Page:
If you’re visiting the United States for a holiday or a business trip on a B-1/B-2 visa, and you’ve decided you want to study, then there’s great news: you may be able to apply for the F-1 student visa to be eligible to stay in the United States and start your studies.
In this guide, you will learn:
For many students, the chance to study in the United States is a great opportunity that comes as the result of many years of hard work. If you are not a U.S. citizen or permanent resident however, then you will need a valid F-1 student visa to be able to study, even if you have entered the country already on a visitor visa.
If you are in the United States on a visitor visa, you can still change to F-1 student status to reflect your new circumstances. If you want to do this, you will already need to have been accepted to study at a U.S. academic institution, and fulfill all the other requirements of the F-1 visa. You will also need to make sure your visitor visa is still valid.
If you’ve been accepted to study at a U.S.-based Student and Exchange Visitor Program (SEVP)-approved school, congratulations! There are two ways you can change your status. One option is to apply directly to U.S. Citizenship and Immigration Services (USCIS) to adjust your status while your B-1/B-2 visitor visa is still valid. If you choose this, you will need to make sure you apply before your B-1/B-2 status runs out. Otherwise, you can also choose to apply for a student visa through consular processing from outside the United States.
Path 1: Changing your status with USCIS
If you would like to change your status through USCIS, then you will need to reach out to your SEVP-certified university, or language program for Form I-20 (“Certificate of Eligibility for Nonimmigrant Student Status”). In this form, the school’s Designated School Official (DSO) should mark ‘change of status’ as the Issue Reason.
Next, you will need to pay the I-901 Student and Exchange Visitor Information System (SEVIS) fee. Lastly, you will need to file Form I-539 (“Application to Extend/Change Nonimmigrant Status”) to USCIS, and pay the fees for filing and biometrics.
Once you have filed Form I-539, you will need to wait for USCIS to respond. While you are waiting, however, you will need to make sure that your original visitor status through your B-1/B-2 visa is still valid.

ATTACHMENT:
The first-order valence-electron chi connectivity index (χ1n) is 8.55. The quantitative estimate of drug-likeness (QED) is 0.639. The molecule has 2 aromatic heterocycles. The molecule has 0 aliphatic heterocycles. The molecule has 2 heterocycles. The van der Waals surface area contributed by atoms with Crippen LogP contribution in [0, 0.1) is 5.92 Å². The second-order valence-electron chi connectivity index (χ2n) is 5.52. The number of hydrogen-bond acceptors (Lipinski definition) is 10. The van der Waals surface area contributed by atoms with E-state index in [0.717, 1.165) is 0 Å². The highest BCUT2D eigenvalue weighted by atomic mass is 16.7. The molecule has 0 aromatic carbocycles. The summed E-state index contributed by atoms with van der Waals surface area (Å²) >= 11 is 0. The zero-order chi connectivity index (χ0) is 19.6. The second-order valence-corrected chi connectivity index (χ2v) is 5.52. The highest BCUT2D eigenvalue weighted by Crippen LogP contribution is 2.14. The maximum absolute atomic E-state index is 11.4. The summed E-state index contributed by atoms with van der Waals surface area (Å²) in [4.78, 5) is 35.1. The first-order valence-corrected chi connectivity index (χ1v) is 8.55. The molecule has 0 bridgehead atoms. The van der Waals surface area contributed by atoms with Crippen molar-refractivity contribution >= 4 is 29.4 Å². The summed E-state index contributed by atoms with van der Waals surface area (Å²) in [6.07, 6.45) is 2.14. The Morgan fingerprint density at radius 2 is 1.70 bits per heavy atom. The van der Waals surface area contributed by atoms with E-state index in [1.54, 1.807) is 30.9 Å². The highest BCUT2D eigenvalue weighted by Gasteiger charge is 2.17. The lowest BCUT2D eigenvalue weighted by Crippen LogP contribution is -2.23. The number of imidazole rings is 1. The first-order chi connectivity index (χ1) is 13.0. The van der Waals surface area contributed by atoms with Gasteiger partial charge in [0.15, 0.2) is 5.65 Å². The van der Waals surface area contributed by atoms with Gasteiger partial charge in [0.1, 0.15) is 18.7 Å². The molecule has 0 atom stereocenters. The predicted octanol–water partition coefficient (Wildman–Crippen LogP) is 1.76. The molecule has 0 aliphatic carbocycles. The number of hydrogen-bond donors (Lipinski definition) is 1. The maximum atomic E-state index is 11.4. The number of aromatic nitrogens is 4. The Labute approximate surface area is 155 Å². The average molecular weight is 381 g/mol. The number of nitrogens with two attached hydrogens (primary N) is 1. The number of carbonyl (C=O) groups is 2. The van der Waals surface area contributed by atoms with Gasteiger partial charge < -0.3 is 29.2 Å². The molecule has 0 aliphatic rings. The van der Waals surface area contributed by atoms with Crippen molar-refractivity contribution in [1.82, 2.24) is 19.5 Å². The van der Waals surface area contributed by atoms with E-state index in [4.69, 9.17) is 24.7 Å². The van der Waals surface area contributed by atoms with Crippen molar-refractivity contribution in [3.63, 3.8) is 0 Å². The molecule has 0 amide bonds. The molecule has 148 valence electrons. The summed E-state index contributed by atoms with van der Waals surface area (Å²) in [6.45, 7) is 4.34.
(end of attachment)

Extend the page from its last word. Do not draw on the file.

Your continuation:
Path 2: Consular processing
You may decide to apply for an F-1 visa through consular processing outside the United States. Like the process for adjusting your status, you will need to be accepted into a SEVP-certified school before you can apply for a visa. Then, you will need to pay the I-901 SEVIS fee.
Once this has been paid, your school will issue you a Form I-120, confirming your eligibility for the F-1 visa. Next, you will have to apply at a U.S. embassy or consulate for your visa to travel to the United States as a student. The next steps will differ depending on the embassy or consulate you apply through, but generally, you will need to complete Form DS-160, pay the application fee and schedule an interview. If your interview is successful, you will be issued a visa that will allow you to enter the U.S. on F-1 student status.
If you are a citizen of a country where no visa is required, such as Canada or Bermuda, then you may be able to go directly to a U.S port of entry and request admission as an F-1 student.
When should I change my status from a visitor to a student?
You should apply to change your status before your program starts. Bear in mind that if you are in the United Stataes on a B-1/B-2 visa, you cannot enroll in classes or begin studying until USCIS has approved your change of status. Make sure you allow enough time for USCIS to process this.
If you haven’t heard from USCIS at least 15 days before you are due to start, you should get in touch with the DSO at your school.
What can I do if my B-1/B-2 visitor visa runs out before I have received my F-1 student visa?
The F-1 student visa allows you to enter the United States up to 30 days before your school program starts. If you are in the United States on a visitor visa, and your status will expire more than 30 days before your program start date, then you have two options: you can request to extend your current status by filing another Form I-539 to USCIS, or you may leave the U.S. and apply for a F-1 student visa through consular processing.
If you choose to extend your status, you will need to pay a separate filing fee. You can keep an eye on USCIS processing times to help you decide if you want to extend or change your status.
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